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(LifeSiteNews) — As many as ten percent of unmarried Americans are having less promiscuous sexual activity because the June 2022 overturn of Roe v. Wade reduced their ability to dispose of any babies they might create in the process, according to a long-running survey.

The 2023 edition of pro-abortion dating app parent company Match Group’s annual Singles in America survey of more than 5,000 unattached Americans finds that 87% said Roe’s overturn “has impacted their dating and sex life,” with 15% of “active daters under 50” now “afraid of getting pregnant or getting someone else pregnant,” and 14% saying they have “less casual sex now and/or less sex overall.” 

A comparable percentage also say they discuss abortion and contraception earlier in a relationship. Overall, more than half of singles (54%) said they “did not have sex in the last 12 months.”

These findings are among a politically-lopsided sample; 60% said they are “pro-choice” compared to just 23% calling themselves pro-life (other polls show general support for and opposition to abortion being much closer).

The Guardian quotes one survey respondent who said the abortion question “has become a litmus test for people that it’s too much trouble to date” and another as saying, “I’m bisexual, so it makes me think I should strictly date women.”

Kinsey Institute executive director and Match Group adviser Justin Garcia framed it as traumatic that people now had to consider the potential consequences of their sexual activity: “Not only is it impacting behavior, it’s also impacting the meaning and the quality of the experience that people are having. It’s really remarkable that legislation is making people feel more nervous or worried or less comfortable with their sexual lives.”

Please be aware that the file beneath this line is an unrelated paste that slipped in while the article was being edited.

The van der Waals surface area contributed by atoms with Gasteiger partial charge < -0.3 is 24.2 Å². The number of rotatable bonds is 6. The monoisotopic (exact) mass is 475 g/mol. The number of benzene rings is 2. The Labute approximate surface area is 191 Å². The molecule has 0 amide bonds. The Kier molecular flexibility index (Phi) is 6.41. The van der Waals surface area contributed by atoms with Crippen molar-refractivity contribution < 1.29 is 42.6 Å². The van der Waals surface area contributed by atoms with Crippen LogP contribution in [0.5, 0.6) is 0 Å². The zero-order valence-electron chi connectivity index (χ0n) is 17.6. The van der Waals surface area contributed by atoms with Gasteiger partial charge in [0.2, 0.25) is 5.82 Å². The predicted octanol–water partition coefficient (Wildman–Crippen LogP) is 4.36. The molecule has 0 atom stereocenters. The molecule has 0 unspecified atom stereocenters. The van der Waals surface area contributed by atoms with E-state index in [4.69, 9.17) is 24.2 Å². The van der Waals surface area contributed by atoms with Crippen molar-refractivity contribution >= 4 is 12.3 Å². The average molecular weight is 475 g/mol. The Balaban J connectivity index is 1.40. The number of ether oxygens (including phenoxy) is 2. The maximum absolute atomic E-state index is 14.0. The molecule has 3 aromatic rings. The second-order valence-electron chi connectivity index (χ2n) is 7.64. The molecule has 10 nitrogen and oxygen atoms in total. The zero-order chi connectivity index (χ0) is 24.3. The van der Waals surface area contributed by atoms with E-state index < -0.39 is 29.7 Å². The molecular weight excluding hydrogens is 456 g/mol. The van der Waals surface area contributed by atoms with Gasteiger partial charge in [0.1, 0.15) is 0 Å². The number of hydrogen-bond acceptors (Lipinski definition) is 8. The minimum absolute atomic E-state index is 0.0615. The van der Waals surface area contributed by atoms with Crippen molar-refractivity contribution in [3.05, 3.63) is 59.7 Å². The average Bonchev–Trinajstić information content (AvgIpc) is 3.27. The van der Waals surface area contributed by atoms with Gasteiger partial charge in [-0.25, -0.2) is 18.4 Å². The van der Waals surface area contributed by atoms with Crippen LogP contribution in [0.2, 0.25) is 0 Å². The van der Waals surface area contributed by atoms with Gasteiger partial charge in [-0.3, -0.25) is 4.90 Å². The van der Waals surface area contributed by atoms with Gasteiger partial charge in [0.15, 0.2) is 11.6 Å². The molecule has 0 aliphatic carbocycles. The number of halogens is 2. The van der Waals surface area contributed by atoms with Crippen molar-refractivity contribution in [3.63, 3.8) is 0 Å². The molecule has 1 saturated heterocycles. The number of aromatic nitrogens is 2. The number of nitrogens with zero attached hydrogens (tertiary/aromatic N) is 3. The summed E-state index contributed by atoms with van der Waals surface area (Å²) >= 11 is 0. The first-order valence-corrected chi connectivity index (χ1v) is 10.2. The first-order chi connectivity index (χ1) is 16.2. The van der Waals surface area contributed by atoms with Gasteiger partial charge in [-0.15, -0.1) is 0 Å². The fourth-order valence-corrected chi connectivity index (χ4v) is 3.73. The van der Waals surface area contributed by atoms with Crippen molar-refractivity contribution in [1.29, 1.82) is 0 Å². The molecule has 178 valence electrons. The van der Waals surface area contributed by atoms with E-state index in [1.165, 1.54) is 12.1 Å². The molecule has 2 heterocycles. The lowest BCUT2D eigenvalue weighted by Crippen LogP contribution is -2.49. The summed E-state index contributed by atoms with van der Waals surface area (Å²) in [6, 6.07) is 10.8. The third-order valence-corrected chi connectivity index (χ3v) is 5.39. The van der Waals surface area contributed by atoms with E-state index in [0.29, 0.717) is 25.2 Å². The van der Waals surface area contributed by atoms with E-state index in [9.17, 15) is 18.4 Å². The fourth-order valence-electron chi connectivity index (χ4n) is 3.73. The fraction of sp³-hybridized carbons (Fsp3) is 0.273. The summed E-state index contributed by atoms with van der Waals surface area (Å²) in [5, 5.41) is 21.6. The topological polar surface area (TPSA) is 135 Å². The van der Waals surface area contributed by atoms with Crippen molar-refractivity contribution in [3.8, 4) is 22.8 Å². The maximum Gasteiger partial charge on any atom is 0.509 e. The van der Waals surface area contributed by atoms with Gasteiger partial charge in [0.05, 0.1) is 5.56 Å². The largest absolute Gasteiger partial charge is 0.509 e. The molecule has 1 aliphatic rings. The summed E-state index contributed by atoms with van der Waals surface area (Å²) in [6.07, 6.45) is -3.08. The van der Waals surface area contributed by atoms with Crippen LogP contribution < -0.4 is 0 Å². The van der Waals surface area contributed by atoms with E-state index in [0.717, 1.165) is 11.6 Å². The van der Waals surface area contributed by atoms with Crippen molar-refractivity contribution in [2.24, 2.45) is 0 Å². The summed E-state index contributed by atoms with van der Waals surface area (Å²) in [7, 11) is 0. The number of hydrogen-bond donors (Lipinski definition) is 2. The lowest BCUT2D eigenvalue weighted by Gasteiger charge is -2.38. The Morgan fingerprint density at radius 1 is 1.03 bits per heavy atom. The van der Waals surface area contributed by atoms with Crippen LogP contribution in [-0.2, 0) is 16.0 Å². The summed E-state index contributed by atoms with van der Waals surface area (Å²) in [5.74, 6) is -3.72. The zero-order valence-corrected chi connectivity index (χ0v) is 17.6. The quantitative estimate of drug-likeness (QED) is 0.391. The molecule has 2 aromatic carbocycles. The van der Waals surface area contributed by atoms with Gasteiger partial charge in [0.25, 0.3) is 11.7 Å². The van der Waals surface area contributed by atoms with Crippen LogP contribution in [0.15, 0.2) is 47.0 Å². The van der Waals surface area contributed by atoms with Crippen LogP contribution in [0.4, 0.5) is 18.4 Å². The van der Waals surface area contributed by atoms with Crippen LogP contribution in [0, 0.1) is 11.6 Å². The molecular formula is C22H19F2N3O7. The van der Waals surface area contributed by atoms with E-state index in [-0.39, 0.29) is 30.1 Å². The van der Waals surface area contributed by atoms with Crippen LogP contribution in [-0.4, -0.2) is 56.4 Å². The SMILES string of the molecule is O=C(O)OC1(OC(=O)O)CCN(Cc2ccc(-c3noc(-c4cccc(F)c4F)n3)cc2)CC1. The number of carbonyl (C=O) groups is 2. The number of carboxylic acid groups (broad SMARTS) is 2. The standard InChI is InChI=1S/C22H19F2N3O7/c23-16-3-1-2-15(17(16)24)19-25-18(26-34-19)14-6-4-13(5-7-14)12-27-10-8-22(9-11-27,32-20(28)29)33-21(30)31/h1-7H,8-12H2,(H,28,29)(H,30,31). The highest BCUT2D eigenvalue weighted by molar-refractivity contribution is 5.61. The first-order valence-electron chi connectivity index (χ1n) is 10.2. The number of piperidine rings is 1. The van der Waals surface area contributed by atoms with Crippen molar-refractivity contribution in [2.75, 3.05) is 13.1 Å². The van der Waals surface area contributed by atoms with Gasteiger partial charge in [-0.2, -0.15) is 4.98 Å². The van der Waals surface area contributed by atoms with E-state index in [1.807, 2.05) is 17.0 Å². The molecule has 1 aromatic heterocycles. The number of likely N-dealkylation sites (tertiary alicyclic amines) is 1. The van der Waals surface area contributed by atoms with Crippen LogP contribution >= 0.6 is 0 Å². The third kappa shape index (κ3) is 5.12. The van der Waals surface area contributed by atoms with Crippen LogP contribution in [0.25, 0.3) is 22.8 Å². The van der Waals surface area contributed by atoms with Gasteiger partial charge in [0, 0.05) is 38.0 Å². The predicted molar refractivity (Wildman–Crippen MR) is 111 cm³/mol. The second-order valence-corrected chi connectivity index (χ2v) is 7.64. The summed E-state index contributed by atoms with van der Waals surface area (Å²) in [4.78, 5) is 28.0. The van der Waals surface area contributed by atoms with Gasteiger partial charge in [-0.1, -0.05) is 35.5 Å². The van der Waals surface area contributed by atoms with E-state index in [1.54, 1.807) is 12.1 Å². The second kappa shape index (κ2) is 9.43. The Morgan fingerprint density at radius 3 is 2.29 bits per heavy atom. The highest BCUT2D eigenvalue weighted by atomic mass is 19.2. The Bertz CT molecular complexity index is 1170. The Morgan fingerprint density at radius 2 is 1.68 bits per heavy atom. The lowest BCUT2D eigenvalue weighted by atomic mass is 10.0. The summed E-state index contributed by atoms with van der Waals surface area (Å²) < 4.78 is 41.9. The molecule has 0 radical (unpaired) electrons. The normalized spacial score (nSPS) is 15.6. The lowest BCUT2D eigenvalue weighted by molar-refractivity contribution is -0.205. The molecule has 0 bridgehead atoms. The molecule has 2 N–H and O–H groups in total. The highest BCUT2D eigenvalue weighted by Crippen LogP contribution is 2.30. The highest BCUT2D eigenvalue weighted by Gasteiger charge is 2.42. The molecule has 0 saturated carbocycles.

Neither the survey nor The Guardian’s coverage of it expressed any recognition of the living human children killed by abortion in the name of “quality experiences” for the sexually promiscuous.

Nevertheless, the findings help undermine a persistent pro-abortion claim that making abortion illegal would not meaningfully reduce it because the demand would remain the same. 

Fourteen states currently ban all or most abortions, with available data so far indicating that now-enforceable pro-life laws could effectively wipe out an estimated 200,000 or more abortions a year. On top of the direct result of making abortions unavailable in those states, the Match survey indicates that, contrary to abortion defenders, eliminating the option does have a deterrent effect on the behavior that conceives “unplanned” abortion victims in the first place.

At the same time, the abortion lobby is working feverishly to cancel out those deterrent effects by deregulated interstate distribution of abortion pills, legal protection and financial support of interstate abortion travel, constructing new abortion facilities near borders shared by pro-life and pro-abortion states, making liberal states sanctuaries for those who want to evade or violate the laws of more pro-life neighbors, and embedding abortion “rights” in state constitutions.

But while those efforts have had an impact (especially abortion pills), Charles Lozier Institute scholar Professor Michael New stresses that “there is still very strong statistical evidence that newly enacted pro-life laws are preventing abortions and savings lives. Three separate analyses of Texas birth data have found that the Texas Heartbeat Act saved over 1,000 lives a month. Also, a study published by the Institute for Labor Economics saw increased birth rates in many states that enforced strong pro-life laws shortly after the Dobbs decision.”